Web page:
The government yesterday published its report on the events which occurred in Haiti on 17 December 2001 [when an alleged attempted coup d’etat, involving an attack on the National Palace, was followed by a crackdown by the police on opposition groups, which provoked violent clashes and damage to opposition premises]. We have with us our colleague, Leontes Dorzilme, who is going to give us more information:
[Dorzilme] Good afternoon, Regine. Good afternoon to all listeners. Indeed, as previously announced, the executive branch, specifically the Justice Ministry, published its report yesterday evening on the various steps taken by the government within the framework of implementing all of the recommendations made by the independent OAS [Organization of American States] commission which investigated the 17 December events.
In this sense [pauses] in order to give context to the situation which occurred when the attack was perpetrated against the National Palace, the report does not mention the word coup d’etat at all. However, it says that an attack was perpetrated against the National Palace on the night of 16-17 December 2001. The perpetrators of this attack spoke Spanish and Creole. They entered the National Palace aboard three vehicles without number plates. The vehicles were pickup trucks with extended cabs, including one which had a big M-50 submachine gun mounted on it, according to the Justice Ministry report. The Justice Ministry therefore denies the previous information, according to which the people were taken to the National Palace in one pickup.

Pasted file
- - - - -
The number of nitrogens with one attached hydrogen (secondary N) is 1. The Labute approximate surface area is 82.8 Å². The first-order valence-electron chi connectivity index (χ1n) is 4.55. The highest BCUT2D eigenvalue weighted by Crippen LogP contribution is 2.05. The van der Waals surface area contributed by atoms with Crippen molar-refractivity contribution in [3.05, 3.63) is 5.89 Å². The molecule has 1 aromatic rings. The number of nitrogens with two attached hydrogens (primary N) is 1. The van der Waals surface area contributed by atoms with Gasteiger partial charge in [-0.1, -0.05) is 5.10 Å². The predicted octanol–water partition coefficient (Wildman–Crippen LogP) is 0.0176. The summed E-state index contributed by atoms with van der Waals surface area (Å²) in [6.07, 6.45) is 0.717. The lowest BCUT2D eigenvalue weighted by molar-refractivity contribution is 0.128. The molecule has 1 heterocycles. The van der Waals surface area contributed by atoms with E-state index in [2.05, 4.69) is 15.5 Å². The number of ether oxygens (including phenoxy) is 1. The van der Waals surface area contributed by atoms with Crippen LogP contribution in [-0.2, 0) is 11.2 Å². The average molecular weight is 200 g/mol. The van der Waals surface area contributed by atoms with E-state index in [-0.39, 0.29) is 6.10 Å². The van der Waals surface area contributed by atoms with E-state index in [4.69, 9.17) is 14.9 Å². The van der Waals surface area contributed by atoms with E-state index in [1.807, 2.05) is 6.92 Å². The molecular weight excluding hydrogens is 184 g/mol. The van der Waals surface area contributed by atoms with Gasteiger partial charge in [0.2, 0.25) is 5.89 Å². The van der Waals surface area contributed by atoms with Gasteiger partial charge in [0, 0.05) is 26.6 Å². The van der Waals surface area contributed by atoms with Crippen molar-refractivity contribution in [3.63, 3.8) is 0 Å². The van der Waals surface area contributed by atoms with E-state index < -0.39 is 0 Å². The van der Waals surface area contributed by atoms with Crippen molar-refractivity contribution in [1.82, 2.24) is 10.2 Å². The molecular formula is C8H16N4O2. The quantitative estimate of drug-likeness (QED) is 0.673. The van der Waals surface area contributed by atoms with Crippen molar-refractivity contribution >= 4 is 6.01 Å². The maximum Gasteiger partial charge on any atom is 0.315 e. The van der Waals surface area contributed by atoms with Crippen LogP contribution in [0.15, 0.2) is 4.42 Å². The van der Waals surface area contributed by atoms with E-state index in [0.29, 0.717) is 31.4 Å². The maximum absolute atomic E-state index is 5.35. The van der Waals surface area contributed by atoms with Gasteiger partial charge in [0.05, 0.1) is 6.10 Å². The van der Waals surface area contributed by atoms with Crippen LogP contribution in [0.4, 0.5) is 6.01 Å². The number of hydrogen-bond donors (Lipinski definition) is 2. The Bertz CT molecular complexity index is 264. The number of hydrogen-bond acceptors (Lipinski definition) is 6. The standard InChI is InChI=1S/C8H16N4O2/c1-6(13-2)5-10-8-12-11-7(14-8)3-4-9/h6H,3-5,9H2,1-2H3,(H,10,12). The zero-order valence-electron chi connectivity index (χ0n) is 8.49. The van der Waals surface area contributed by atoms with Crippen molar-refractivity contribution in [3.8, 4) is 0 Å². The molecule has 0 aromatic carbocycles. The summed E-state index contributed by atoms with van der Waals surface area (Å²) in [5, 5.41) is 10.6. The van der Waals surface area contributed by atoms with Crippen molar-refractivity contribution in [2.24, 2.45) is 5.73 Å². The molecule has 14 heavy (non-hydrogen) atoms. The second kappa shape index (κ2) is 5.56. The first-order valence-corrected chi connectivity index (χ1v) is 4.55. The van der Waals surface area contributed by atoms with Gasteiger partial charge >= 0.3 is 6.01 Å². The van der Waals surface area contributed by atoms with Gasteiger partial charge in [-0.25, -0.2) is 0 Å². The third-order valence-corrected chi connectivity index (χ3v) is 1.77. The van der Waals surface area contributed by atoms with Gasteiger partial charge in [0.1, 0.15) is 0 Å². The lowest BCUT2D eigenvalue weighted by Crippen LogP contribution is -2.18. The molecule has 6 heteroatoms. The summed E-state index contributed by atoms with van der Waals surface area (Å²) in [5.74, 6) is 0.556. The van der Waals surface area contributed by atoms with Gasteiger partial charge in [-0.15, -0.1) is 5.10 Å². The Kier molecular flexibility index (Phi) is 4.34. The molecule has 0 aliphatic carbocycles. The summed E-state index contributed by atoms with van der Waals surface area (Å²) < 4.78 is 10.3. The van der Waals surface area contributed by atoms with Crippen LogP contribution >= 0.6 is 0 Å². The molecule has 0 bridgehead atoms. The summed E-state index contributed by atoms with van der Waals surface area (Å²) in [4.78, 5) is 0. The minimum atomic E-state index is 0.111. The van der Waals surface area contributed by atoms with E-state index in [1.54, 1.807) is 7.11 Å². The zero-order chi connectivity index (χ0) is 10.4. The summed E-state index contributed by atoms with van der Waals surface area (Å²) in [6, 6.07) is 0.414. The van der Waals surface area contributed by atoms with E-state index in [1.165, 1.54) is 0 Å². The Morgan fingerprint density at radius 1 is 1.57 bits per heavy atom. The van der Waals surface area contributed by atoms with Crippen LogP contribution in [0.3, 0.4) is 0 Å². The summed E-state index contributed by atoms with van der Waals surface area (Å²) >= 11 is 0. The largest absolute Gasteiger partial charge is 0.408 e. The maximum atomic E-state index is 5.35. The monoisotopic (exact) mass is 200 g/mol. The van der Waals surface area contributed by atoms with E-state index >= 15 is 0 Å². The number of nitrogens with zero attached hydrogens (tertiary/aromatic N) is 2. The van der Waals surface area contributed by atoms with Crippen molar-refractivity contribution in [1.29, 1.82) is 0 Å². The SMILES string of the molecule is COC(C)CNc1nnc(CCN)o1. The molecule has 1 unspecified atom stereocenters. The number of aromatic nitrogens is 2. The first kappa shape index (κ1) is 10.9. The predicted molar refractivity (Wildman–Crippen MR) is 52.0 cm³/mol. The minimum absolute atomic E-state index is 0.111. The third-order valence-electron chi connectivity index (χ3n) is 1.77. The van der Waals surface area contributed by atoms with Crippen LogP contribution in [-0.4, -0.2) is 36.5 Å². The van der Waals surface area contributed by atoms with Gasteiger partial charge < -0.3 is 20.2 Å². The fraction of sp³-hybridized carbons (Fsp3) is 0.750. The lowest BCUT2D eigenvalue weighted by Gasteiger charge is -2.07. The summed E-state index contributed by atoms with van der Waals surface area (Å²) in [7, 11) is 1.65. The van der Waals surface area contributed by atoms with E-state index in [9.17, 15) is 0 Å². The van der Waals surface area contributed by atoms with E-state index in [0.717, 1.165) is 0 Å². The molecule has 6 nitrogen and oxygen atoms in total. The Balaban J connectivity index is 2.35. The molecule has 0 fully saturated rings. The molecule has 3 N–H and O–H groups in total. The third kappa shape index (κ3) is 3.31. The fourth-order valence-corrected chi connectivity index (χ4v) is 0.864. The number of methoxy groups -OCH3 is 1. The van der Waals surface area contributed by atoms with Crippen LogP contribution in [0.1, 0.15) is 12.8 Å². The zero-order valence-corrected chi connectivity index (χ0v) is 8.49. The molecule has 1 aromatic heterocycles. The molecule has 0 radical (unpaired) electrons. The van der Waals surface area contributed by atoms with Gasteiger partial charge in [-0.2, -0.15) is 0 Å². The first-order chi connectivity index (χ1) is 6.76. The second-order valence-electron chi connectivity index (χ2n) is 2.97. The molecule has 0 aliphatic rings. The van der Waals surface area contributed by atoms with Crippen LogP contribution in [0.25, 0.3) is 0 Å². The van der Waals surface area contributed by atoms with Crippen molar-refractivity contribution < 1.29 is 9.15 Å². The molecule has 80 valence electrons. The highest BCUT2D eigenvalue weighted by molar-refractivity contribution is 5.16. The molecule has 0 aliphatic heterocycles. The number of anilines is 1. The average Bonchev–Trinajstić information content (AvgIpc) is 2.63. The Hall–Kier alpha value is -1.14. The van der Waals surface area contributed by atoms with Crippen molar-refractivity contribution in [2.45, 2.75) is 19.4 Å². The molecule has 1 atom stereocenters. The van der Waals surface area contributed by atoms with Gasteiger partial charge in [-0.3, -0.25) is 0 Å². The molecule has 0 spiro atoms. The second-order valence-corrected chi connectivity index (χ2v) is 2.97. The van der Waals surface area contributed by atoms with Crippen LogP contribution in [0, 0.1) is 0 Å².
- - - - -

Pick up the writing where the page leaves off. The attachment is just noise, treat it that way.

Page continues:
The people had weapons in their hands. They entered the National Palace and fired many shots in all directions. They ransacked everywhere they went into the National Palace, particularly the office of the president of the republic. We are still reading what is written in this report.
Furthermore, while giving details on the situation at the National Palace, the report explains that when those people saw that the crowd was growing larger and that the members of that crowd were expressing their anger, the occupants of the National Palace managed to vacate the premises. However, according to the Justice Ministry, they fired their weapons in order to force their way out but the ministry does not say from where they exited.
With regard to the subsequent acts of violence, the Justice Ministry does not clearly say who is responsible for the acts of violence which were perpetrated. The Justice Ministry says only that, after the departure of the people who entered the National Palace, several scenes of violence were recorded in the streets of the capital and in the provincial cities. In the cities, as well as in the countryside, a number of private residences were ransacked. The premises of political parties and residences of opposition political leaders were also ransacked. Threats were made against radio stations. However, the Justice Ministry does not specify who made those threats.
Concerning the Petit-Goave area, a number of journalists complained that they were mistreated. In Petit-Goave itself, the Justice Ministry says, opposition demonstrators attacked and burnt properties which belonged to members of the ruling party.
The events took on a particular dimension in Gonaives because of the death of a person who was close to an opposition political party, according to what the Justice Ministry says in this report.